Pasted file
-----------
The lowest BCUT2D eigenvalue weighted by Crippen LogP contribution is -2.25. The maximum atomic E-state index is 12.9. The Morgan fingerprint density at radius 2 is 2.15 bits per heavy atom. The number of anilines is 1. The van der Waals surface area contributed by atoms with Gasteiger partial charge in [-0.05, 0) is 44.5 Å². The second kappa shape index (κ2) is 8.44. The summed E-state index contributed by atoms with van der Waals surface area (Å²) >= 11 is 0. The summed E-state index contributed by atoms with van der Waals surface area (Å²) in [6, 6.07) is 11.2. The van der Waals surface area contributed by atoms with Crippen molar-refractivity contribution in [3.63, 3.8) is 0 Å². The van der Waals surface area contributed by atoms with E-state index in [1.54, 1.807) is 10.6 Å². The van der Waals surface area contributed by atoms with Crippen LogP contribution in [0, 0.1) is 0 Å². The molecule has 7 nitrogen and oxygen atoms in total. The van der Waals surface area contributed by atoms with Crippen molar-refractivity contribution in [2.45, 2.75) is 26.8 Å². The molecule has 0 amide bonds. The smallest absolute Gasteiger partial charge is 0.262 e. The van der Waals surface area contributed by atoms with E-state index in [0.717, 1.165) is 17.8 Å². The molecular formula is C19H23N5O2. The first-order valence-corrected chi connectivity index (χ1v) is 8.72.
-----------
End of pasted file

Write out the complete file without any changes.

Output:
The lowest BCUT2D eigenvalue weighted by Crippen LogP contribution is -2.25. The maximum atomic E-state index is 12.9. The Morgan fingerprint density at radius 2 is 2.15 bits per heavy atom. The number of anilines is 1. The van der Waals surface area contributed by atoms with Gasteiger partial charge in [-0.05, 0) is 44.5 Å². The second kappa shape index (κ2) is 8.44. The summed E-state index contributed by atoms with van der Waals surface area (Å²) >= 11 is 0. The summed E-state index contributed by atoms with van der Waals surface area (Å²) in [6, 6.07) is 11.2. The van der Waals surface area contributed by atoms with Crippen molar-refractivity contribution in [3.63, 3.8) is 0 Å². The van der Waals surface area contributed by atoms with E-state index in [1.54, 1.807) is 10.6 Å². The van der Waals surface area contributed by atoms with Crippen LogP contribution in [0, 0.1) is 0 Å². The molecule has 7 nitrogen and oxygen atoms in total. The van der Waals surface area contributed by atoms with Crippen molar-refractivity contribution in [2.45, 2.75) is 26.8 Å². The molecule has 0 amide bonds. The smallest absolute Gasteiger partial charge is 0.262 e. The van der Waals surface area contributed by atoms with E-state index in [0.717, 1.165) is 17.8 Å². The molecular formula is C19H23N5O2. The first-order valence-corrected chi connectivity index (χ1v) is 8.72.